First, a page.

Will Setting Clear Rules Help Expand Credit?

When lenders originate a loan, they often sell these loans to investors rather than holding the loans in their portfolios.  These investors set requirements for the loans they will buy and if those requirements are not met, they may force the lender to buy back the loan.  In a similar way, the FHA sets rules for the loans that it insures.  If a lender originates a loan to be insured by the Federal Housing Administration (FHA), but the loan is later found not to comply with the rules, the FHA may ask the lender to indemnify the FHA.  In short, the FHA will not insure the loan and any losses must be covered by the lender.

Since the housing market bottomed, the FHA has increased indemnification requests, while the Department of Justice (DOJ) has sued some lenders for problem loans.  Originators have asserted that fear of indemnifications and DOJ actions have hampered lending to borrowers with lower credit scores and other non-prime factors.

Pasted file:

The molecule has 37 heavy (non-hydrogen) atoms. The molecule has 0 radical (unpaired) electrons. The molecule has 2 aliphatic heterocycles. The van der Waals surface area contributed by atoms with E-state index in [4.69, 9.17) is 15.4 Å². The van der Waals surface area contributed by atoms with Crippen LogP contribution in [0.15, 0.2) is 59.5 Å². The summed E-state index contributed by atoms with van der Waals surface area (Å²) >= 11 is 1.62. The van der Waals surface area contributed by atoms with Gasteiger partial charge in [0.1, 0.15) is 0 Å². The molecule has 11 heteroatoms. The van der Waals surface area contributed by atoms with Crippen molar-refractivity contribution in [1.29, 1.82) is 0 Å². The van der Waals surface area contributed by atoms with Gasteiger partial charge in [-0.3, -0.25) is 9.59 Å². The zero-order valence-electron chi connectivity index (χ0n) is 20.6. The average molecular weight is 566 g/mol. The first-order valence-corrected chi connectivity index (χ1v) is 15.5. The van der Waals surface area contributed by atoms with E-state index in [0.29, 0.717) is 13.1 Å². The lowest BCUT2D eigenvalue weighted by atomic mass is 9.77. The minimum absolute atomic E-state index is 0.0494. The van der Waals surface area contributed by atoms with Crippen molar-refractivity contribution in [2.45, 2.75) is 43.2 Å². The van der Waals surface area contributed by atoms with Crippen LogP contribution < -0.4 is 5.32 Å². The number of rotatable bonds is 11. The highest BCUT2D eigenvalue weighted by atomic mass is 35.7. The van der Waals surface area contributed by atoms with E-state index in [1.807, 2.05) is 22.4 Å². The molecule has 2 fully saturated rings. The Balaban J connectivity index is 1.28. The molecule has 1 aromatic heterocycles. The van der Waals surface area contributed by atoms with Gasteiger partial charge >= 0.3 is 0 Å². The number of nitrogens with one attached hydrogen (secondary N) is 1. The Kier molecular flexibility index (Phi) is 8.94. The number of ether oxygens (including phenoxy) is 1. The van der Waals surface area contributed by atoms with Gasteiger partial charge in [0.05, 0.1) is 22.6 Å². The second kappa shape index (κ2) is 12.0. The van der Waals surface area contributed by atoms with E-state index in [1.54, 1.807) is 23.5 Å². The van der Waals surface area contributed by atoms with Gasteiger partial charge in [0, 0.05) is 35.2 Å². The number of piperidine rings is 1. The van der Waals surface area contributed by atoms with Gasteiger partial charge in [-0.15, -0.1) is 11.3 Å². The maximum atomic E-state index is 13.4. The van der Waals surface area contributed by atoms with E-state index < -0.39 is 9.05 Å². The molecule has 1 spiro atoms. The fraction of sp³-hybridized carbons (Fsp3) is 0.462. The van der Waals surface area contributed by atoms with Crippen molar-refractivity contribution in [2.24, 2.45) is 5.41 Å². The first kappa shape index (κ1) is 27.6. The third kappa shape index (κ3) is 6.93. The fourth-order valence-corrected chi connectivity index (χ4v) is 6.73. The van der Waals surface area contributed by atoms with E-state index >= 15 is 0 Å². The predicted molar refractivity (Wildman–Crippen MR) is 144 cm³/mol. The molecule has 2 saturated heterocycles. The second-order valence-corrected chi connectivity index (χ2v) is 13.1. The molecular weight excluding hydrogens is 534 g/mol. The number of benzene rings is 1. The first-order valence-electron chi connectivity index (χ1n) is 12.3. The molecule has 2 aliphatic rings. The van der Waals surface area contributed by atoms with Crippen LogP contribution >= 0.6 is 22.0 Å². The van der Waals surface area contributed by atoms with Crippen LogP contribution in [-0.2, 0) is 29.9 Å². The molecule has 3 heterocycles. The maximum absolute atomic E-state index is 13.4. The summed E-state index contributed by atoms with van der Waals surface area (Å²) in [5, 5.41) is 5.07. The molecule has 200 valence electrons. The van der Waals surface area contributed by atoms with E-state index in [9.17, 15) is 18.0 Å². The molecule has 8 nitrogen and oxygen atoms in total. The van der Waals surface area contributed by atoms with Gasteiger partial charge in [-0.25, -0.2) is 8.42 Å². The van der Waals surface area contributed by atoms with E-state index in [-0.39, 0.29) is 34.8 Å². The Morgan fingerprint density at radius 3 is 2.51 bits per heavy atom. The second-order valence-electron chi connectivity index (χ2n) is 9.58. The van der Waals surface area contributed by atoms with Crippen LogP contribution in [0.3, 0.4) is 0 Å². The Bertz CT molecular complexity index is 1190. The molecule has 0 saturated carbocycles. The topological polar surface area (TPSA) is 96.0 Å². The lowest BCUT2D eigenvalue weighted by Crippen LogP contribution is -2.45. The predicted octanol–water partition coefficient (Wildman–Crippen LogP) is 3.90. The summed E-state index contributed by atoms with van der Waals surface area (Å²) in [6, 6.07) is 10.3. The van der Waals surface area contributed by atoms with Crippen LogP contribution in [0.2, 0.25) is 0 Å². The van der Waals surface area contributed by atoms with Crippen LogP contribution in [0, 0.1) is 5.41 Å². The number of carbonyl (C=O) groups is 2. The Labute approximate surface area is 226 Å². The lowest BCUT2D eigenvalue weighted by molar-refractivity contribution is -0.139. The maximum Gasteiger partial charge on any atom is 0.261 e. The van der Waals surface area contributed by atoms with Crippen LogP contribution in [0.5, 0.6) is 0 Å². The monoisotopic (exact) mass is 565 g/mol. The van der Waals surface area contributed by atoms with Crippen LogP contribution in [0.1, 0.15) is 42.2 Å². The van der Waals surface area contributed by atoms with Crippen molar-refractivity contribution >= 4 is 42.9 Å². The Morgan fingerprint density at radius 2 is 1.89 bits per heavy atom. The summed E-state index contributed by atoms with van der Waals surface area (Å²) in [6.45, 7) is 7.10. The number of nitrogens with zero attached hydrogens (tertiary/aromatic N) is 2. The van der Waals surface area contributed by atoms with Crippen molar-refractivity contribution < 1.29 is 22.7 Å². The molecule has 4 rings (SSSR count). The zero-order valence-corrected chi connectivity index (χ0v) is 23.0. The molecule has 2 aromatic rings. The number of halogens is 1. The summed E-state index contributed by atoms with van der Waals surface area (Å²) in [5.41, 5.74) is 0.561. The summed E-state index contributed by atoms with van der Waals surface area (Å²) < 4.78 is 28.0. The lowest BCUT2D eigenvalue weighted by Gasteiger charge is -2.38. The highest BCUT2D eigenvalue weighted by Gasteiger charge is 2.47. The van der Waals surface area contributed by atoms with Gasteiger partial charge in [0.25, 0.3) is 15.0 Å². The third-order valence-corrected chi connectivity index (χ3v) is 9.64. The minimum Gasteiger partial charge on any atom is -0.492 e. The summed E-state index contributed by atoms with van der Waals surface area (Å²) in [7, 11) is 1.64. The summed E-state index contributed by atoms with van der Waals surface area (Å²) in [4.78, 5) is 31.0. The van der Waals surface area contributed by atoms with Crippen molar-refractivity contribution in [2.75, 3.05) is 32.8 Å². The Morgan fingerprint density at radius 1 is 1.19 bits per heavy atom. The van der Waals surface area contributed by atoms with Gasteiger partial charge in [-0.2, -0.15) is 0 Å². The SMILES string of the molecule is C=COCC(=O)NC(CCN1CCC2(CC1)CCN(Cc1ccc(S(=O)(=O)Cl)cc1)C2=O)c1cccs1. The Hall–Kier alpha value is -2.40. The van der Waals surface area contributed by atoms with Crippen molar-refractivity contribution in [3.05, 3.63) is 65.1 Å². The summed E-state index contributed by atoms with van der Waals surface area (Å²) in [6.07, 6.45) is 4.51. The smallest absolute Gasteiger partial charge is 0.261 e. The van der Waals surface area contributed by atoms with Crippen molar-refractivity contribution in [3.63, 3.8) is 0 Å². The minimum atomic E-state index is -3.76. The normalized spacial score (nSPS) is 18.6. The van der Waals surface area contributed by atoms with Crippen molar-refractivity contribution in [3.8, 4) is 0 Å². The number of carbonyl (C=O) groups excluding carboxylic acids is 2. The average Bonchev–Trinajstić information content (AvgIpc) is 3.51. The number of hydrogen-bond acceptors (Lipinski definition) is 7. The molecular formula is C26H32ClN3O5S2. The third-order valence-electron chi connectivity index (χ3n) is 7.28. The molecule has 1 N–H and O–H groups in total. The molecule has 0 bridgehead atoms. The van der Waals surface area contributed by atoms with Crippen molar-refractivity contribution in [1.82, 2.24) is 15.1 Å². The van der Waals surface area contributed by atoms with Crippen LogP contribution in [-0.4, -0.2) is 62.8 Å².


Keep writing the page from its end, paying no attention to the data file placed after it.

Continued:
More than half of respondents to the 1st quarter Survey of Mortgage Originators indicated that they have been asked to indemnify the FHA for improperly originated loans since 2009 and 40% indicated that this occurred multiple times.  A significant 46.7% of respondents indicated that they were never the subject of an indemnification request.



Despite only half of originators having had an indemnification request, two thirds indicated that they had restricted lending to borrowers with FICO scores less than 640 due to the FHA’s policy.



Relative to the risk of Fannie Mae or Freddie Mac requesting them to repurchase a loan, 60% of respondents indicated that FHA indemnification was of equal concern while, 20% indicated that it was of greater concern.  However, 6.7% of respondents reported that indemnifications were significantly less of a concern than repurchase risk.

Lenders have been faced with several new regulations in recent years combined with changes and perceived changes in oversight.  Fannie Mae and Freddie Mac made important changes to their representation and warranties framework at the beginning of the year to clarify and to ease the rules of the road for lenders.  The FHA proposed new indemnification rules just a few weeks ago that will hopefully help to clarify indemnification risk for originators.  Clarification will help, but lenders may still wait to see how the DOJ behaves in the future.

Ken Fears, Director, Regional Economics and Housing Finance

Ken Fears is the Manager of Regional Economics and Housing Finance Policy. He focuses on regional and local market trends found in the Local Market Reports and the Market Watch Reports . He also writes on developments in the mortgage industry and foreclosures.

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